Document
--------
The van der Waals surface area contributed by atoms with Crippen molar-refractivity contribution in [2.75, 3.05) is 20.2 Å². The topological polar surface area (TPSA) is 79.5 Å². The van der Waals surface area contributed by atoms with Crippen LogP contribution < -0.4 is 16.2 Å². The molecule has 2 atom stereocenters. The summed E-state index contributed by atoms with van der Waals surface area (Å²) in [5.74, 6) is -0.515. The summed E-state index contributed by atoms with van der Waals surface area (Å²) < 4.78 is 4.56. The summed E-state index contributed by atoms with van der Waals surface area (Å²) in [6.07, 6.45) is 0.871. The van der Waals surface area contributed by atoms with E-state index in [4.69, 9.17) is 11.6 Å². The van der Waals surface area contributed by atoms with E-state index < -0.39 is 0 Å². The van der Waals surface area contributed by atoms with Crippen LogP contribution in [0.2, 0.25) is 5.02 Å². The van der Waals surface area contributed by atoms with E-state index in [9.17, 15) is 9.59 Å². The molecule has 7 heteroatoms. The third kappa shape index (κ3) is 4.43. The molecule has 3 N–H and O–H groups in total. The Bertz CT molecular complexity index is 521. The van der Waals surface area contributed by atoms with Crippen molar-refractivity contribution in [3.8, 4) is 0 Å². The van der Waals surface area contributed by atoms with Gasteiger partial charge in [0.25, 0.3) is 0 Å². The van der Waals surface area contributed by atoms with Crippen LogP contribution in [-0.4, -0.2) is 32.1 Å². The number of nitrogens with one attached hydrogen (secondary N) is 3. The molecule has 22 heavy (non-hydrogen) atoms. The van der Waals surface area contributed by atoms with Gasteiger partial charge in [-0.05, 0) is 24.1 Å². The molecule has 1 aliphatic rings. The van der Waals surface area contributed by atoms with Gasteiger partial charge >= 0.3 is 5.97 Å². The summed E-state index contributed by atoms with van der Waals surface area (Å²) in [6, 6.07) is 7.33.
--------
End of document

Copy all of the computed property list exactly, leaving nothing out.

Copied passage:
The van der Waals surface area contributed by atoms with Crippen molar-refractivity contribution in [2.75, 3.05) is 20.2 Å². The topological polar surface area (TPSA) is 79.5 Å². The van der Waals surface area contributed by atoms with Crippen LogP contribution < -0.4 is 16.2 Å². The molecule has 2 atom stereocenters. The summed E-state index contributed by atoms with van der Waals surface area (Å²) in [5.74, 6) is -0.515. The summed E-state index contributed by atoms with van der Waals surface area (Å²) < 4.78 is 4.56. The summed E-state index contributed by atoms with van der Waals surface area (Å²) in [6.07, 6.45) is 0.871. The van der Waals surface area contributed by atoms with E-state index in [4.69, 9.17) is 11.6 Å². The van der Waals surface area contributed by atoms with E-state index < -0.39 is 0 Å². The van der Waals surface area contributed by atoms with Crippen LogP contribution in [0.2, 0.25) is 5.02 Å². The van der Waals surface area contributed by atoms with E-state index in [9.17, 15) is 9.59 Å². The molecule has 7 heteroatoms. The third kappa shape index (κ3) is 4.43. The molecule has 3 N–H and O–H groups in total. The Bertz CT molecular complexity index is 521. The van der Waals surface area contributed by atoms with Crippen molar-refractivity contribution in [3.8, 4) is 0 Å². The van der Waals surface area contributed by atoms with Gasteiger partial charge in [0.25, 0.3) is 0 Å². The van der Waals surface area contributed by atoms with Crippen LogP contribution in [-0.4, -0.2) is 32.1 Å². The number of nitrogens with one attached hydrogen (secondary N) is 3. The molecule has 22 heavy (non-hydrogen) atoms. The van der Waals surface area contributed by atoms with Gasteiger partial charge in [-0.05, 0) is 24.1 Å². The molecule has 1 aliphatic rings. The van der Waals surface area contributed by atoms with Gasteiger partial charge >= 0.3 is 5.97 Å². The summed E-state index contributed by atoms with van der Waals surface area (Å²) in [6, 6.07) is 7.33.